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A Maintenance Award Must Be Based on Evidence: Doyle v. Doyle, a new case issued by the Southern District Court of Appeals in Mi

Case being tried in a full courtroom

In this case, the wife was awarded maintenance of $750 per month, non-modifiable and husband appealed and alleged that there was insufficient evidence to support an award of maintenance or, alternatively, if maintenance was appropriately awarded, the amount of maintenance awarded was inappropriate. The parties had been married for more than twenty-five years when the husband filed for divorce. The parties had four children, three of whom were emancipated and the youngest child was sixteen years old. Wife provided evidence that throughout a large portion of the marriage she had stayed at home to be the primary care provider to the parties’ four children and it was only in the past few years that she had sought and obtained a certificate in early childhood development and made a salary slightly above minimum wage. The trial court did acknowledge that upon the divorce becoming final, the wife would receive her share of the husband’s military pension, in an amount less than $500.00 per month.

The court issued findings of fact and a judgment in the case. The court reviewed the wife’s needs and found that she had put together a “bare bones” budget that did not include car repairs, dental, medical or vision expenses, emergencies, gifts, car payments, vacations, or any accounting for retirement or savings. The court further considered that during the marriage, the parties had cars, a boat a nice house and a very different lifestyle than wife enjoyed presently. The trial court indicated that after it considered all of the factors stated in 452.335 RSMo (the maintenance statute), that wife was appropriately entitled to $750 per month in maintenance.

In analyzing the Doyle’s situation, the Court of Appeals stated pursuant to 452.335 RSMo that in order to award maintenance, the trial court must find that the spouse (1) lacks sufficient property, including marital property apportioned to him or her, to provide for his or her reasonable needs; and (2) is unable to support himself or herself through appropriate employment. See § 452.335.1(1-2). A trial court must follow the two-part threshold test set out in section 452.335.1 when awarding maintenance. Ross, 231 S.W.3d at 884.

When husband argued that the wife failed to “prove” up her need for maintenance, the court of appeals discussed the process of proving up reasonable need. Specifically, they stated,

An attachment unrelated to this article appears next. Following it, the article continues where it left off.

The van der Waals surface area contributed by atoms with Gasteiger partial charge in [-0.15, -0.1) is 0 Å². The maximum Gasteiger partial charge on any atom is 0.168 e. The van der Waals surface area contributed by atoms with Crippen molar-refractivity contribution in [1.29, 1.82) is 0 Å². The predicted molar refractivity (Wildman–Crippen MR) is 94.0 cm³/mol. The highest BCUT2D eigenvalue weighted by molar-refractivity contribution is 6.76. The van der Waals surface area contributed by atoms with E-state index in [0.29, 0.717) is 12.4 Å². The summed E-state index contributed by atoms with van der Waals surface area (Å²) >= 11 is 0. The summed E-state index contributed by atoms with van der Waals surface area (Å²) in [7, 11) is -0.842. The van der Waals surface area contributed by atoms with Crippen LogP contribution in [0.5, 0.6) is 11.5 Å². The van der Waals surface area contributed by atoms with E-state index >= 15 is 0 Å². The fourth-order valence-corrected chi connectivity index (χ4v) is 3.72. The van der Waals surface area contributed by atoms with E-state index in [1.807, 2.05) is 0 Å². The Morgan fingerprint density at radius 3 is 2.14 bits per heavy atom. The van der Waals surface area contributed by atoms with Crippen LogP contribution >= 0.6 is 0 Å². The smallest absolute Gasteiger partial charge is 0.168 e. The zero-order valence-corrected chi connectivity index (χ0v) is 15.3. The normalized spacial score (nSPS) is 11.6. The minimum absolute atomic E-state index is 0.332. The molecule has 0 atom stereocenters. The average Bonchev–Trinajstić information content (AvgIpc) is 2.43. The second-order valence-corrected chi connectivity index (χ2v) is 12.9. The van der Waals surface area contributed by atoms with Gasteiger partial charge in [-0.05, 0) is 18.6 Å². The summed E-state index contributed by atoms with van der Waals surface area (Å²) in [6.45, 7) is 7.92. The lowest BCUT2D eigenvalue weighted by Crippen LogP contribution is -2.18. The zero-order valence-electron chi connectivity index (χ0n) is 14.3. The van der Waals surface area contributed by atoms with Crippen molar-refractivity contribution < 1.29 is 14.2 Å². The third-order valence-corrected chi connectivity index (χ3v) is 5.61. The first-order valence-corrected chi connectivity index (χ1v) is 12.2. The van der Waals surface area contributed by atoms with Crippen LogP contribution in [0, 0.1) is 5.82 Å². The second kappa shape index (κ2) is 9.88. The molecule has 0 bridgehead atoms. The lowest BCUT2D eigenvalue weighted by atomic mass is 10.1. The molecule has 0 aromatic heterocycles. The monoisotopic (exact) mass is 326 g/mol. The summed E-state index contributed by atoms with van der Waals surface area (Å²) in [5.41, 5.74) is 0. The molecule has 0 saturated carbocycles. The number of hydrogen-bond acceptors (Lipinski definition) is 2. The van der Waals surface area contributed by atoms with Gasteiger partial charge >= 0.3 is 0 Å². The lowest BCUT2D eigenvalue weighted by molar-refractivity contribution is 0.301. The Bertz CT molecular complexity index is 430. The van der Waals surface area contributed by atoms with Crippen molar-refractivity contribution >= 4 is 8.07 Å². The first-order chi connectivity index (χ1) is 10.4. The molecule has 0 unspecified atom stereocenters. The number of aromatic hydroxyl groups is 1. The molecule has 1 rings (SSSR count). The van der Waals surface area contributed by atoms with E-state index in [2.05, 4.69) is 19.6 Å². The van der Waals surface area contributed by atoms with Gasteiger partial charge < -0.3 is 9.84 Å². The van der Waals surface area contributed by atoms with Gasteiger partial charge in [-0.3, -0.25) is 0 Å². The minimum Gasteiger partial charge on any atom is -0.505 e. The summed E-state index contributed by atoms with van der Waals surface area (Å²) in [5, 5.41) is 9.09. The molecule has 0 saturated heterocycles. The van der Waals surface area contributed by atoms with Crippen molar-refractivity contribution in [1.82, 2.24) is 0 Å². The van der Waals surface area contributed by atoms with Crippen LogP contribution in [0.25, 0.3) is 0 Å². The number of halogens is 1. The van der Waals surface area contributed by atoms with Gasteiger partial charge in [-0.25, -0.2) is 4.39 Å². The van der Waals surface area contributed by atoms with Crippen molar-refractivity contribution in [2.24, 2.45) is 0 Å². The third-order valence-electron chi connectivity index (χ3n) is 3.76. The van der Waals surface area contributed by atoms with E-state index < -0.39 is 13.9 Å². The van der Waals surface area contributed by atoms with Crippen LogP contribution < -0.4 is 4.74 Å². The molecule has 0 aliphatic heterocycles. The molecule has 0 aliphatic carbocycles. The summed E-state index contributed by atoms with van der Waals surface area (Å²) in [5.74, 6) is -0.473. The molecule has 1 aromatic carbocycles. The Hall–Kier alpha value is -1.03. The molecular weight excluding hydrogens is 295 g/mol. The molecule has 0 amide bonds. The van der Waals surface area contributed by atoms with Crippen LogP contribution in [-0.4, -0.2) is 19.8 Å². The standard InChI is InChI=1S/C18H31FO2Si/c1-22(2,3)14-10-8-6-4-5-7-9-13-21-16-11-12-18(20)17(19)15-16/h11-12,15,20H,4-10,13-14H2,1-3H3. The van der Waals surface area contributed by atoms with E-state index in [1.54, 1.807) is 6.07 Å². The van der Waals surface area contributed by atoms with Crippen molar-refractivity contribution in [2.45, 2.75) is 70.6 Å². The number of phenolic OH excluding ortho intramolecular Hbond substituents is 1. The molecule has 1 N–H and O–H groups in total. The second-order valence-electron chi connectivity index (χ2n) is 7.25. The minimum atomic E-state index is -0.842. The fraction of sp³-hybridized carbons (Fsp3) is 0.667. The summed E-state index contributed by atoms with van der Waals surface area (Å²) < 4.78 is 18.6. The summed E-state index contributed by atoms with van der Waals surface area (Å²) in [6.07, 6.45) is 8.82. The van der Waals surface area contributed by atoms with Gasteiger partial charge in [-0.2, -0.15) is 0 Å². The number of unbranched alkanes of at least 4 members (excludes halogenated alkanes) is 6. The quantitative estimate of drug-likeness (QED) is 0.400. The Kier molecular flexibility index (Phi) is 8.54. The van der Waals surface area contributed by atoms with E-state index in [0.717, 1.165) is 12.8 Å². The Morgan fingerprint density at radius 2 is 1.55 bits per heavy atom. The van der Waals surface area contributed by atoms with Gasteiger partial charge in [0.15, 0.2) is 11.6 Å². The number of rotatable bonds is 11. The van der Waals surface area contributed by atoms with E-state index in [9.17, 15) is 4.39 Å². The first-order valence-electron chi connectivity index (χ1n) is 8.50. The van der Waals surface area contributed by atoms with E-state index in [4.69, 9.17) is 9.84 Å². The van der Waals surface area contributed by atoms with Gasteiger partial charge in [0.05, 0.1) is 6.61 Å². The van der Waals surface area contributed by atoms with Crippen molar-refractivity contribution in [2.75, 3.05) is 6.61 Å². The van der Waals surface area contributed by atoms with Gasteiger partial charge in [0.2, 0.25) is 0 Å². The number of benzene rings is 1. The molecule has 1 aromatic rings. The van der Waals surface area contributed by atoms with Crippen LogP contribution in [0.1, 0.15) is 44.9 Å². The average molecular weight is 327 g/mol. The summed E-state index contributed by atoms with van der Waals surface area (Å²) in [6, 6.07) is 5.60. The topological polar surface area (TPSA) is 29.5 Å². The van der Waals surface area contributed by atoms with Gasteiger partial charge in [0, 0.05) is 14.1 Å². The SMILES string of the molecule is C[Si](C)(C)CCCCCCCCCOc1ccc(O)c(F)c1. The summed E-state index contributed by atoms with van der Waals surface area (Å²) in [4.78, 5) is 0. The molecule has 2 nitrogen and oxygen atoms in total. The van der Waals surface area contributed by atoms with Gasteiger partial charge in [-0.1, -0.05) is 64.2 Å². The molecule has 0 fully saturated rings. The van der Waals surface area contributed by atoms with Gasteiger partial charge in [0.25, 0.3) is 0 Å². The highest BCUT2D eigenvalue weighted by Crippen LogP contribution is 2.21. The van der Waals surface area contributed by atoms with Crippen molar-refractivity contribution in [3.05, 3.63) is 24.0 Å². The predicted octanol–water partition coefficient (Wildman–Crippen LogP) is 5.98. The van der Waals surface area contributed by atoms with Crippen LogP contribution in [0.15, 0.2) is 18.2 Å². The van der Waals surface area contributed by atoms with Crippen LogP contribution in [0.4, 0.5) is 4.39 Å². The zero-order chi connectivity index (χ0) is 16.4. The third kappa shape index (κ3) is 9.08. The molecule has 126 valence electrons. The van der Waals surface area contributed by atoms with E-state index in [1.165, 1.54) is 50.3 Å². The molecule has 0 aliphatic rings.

“There is, of course, a routine procedure for proving ‘reasonable needs.’ It starts with (1) each party’s statement of income and expenses, and (2) each party’s statement of marital and non-marital property and liabilities. In projecting expenses, each party seeks to express the anticipated expenses that accord to the desired standard of living. At trial, the expense and income statements are updated and sometimes disputed. The trial judge then decides what is appropriate and reasonable in light of the relevant factors, including those listed in the statute. It is seldom a matter of mathematical precision, and expense submissions are not required to be based on strict necessity. The purpose is to achieve a just result in light of the relevant considerations. Obviously, expense statements and accompanying testimony are important tools for helping determine reasonable needs; but they are not the only evidence the court can consider in this determination. Section 452.335, after all, does not mention ‘income and expense statements.’ Id. (emphasis in original).”

In conclusion in this case, while the court noted that the wife had put on significant evidence in the record, the Court of Appeals remanded the case for the trial court to take additional evidence about the wife’s reasonable needs. The learning lesson from this case? It is important that you hire a knowledgeable and seasoned family law attorney to make sure appropriate and adequate evidence is provided to the trial court to allow it support any requests that are made. Call Pingel Family Law today at (816) 208-8130 if we can discuss your case or situation involving how to address a claim for or defend against a request for maintenance.